October 2, 2003 | Op-ed

Iran’s Emerging Nuclear Threat

October 2, 2003


Topic:  Iran‘s Emerging Nuclear Threat

Background

Under suspicion of developing nuclear weapons for more than a decade, Iran’s nuclear programs garnered limited interest until the International Atomic Energy Agency (IAEA) recently demanded greater access to its nuclear facilities, some of which are suspected of engaging in weapons research. A 1970 signatory to the Nuclear Non-Proliferation Treaty (NPT), Iran is permitted the peaceful use of nuclear technology but is prohibited from acquiring nuclear weapons or nuclear weapons-related technology by itself or from other states.[1] With Russian and Chinese help Iran has pursued a diverse, nuclear program of uncertain intentions. The IAEA has now set a deadline of October 31, 2003 for Iran to permit unfettered inspections of its facilities but Tehran has yet to state definitively if it will cooperate as required by the NPT.

 

Iran’s Nuclear Program

Ø       Civilian power? Iran claims to seek a nuclear energy- generating capacity to keep pace with the electricity demands of its growing population. But such claims don’t hold up: The oil and gas – rich nation announced the discovery of the world’s second largest oil field on July 14th (estimated at 38 billion barrels), and had an estimated 90 billion barrels in reserves even before the recent discovery. Given Iran‘s failing economy (16% unemployment, 40% of the population under the poverty line) and the abundance of petroleum resources, a nuclear program is unnecessary and wasteful.[2]

 

Ø       In search of a bomb. Iran‘s nuclear program began with the acquisition of an American-made research reactor in 1967. Construction of the 1000 Megawatt nuclear power generation facility at Bushehr began in 1979 with German help but was halted by the Iran-Iraq War. Iran‘s largely dormant nuclear programs were restarted in the early 1990s with Russian and Chinese help. The American economic embargo imposed on Iran in 1995 and pressure on China, Russia and Ukraine to discourage them from assisting with Iranian nuclear projects has slowed developments. But these measures have not discouraged Iran from continuing its search for nuclear technology. Russia took over construction of the Bushehr reactor currently scheduled to go on line in 2005. According to one estimate, with the right fuel rod extraction capability, the reactor could provide Iran with enough weapons-grade plutonium to construct 35 nuclear weapons annually.[3]

 

Ø       Multiple sources. Iran has been careful to diversify and presumably hide its most sensitive nuclear research and development facilities. Purchases of key uranium enrichment chemicals and technologies like centrifuges and the construction of a uranium mine (some secret activities only recently exposed) continued apace throughout the 1990s and were scattered about the country. The IAEA’s recent discovery of small amounts of highly enriched, bomb-grade uranium at two facilities, one in the capital (August 2003) and another at the Natanz facility (July 2003), has fed speculation about the intentions of the nuclear program. Iranian officials had blocked IAEA officials from the former site for two months before finally permitting the inspection and lied about the disposition of other sites. The revelation that a heavy-water production facility was under construction in Arak coupled with Iran’s May 2003 announcement that it will build a heavy-water reactor at the site created suspicions that it is pursuing both uranium and plutonium bomb options.[4]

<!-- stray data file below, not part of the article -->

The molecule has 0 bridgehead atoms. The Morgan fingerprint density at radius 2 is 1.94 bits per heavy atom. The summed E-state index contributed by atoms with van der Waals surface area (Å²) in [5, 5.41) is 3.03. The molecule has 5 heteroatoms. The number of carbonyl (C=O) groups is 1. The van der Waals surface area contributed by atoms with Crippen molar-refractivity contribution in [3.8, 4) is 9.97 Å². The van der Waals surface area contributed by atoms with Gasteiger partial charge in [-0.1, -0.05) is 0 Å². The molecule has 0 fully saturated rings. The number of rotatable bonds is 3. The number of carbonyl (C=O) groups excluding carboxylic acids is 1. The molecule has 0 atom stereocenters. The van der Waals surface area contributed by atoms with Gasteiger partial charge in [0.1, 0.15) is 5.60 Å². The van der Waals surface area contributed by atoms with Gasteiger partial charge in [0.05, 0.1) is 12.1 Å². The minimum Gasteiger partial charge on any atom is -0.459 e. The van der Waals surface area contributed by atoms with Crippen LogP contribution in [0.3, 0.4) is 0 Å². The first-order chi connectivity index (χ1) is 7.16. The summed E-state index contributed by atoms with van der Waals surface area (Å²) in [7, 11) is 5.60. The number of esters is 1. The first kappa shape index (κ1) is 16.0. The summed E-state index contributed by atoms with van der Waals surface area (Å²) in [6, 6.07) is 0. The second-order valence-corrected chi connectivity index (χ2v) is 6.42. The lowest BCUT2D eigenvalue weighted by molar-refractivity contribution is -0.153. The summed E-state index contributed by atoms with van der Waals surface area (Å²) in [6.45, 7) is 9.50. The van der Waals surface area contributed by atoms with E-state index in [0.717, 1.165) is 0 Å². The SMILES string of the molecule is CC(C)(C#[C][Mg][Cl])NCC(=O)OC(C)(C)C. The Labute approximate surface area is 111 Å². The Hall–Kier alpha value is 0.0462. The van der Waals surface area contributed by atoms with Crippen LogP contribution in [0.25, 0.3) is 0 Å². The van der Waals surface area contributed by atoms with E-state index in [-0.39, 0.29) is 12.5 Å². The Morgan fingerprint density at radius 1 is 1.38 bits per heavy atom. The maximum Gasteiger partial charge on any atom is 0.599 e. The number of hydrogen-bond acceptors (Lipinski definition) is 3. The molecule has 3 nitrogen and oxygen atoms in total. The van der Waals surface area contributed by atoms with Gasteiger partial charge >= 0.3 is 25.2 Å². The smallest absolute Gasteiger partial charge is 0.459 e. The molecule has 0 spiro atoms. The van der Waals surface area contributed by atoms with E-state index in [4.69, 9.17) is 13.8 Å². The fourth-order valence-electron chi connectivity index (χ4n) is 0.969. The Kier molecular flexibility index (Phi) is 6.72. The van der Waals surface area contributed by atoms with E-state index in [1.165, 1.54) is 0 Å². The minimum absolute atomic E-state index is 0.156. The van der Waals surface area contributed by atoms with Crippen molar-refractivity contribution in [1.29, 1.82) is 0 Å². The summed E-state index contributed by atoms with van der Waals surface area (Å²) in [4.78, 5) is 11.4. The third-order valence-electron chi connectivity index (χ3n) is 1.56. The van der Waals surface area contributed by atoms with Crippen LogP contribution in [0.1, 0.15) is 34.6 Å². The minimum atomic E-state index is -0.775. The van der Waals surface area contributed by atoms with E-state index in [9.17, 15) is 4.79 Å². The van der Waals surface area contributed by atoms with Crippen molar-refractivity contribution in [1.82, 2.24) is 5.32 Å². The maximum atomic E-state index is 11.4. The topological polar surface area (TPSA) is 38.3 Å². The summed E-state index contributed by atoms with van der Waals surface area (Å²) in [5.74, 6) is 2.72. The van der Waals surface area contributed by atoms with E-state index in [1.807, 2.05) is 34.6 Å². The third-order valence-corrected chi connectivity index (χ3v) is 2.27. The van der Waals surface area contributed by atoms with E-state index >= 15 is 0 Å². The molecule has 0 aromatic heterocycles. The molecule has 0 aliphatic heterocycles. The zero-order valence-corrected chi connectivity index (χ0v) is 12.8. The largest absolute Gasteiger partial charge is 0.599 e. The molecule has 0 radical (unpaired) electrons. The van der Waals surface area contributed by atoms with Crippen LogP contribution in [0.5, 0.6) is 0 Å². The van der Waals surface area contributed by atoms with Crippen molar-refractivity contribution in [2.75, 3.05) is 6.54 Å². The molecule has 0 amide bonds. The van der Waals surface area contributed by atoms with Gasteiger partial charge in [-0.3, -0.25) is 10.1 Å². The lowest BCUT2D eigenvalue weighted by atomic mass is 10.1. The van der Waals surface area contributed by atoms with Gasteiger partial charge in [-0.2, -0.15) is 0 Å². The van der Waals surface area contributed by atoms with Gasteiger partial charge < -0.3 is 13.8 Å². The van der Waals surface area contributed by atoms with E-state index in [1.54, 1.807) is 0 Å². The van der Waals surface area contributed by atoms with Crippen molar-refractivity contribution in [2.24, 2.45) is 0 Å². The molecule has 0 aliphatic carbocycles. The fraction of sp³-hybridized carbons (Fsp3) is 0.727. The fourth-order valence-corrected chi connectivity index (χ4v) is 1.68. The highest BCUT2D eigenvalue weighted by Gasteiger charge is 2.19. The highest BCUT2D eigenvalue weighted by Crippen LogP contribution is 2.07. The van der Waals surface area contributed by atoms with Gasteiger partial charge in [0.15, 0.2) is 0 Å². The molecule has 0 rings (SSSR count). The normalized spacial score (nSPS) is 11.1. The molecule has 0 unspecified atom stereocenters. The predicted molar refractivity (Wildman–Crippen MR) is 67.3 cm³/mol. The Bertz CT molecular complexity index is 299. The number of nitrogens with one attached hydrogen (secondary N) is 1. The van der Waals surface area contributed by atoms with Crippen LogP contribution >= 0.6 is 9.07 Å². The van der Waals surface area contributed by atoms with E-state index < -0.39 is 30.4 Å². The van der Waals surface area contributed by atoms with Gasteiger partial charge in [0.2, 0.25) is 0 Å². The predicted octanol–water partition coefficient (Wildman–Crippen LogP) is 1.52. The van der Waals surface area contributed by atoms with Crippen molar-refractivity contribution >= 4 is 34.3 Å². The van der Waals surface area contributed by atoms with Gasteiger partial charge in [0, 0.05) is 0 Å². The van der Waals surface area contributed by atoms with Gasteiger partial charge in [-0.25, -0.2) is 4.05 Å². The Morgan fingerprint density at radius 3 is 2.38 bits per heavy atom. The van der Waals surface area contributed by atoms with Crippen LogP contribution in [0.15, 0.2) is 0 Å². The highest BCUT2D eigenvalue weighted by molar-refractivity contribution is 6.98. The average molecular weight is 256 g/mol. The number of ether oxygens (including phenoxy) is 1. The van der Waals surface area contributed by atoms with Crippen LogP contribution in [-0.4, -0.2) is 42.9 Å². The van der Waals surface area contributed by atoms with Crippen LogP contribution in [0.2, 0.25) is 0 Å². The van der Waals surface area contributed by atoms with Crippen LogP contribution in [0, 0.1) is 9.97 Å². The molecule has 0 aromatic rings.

Ø       IAEA actions. In a June 6, 2003 report, the IAEA Director General stated that Iran had failed to meet its obligations “with respect to the reporting of nuclear material imported into Iran and the subsequent processing and use of the material, and the declaration of facilities and other locations where the material was stored and processed.” The agency is hopeful that Iran will sign an additional protocol allowing more inspections. It has set an October 31st deadline for Iran to prove that it does not have a nuclear weapons program and to allow for more intrusive inspection of suspect facilities.[5]

 

Conclusion

Under worst-case scenarios, Iran could have a nuclear weapon within two years. In other scenarios it could significantly expand its ability to produce the components for nuclear weapons by 2010 giving it a much larger weapons-making capacity.[6] The IAEA will meet again on November 20th to determine if Iran has violated the Nuclear Nonproliferation Treaty. If it has, the U.N. Security Council could impose diplomatic or economic sanctions.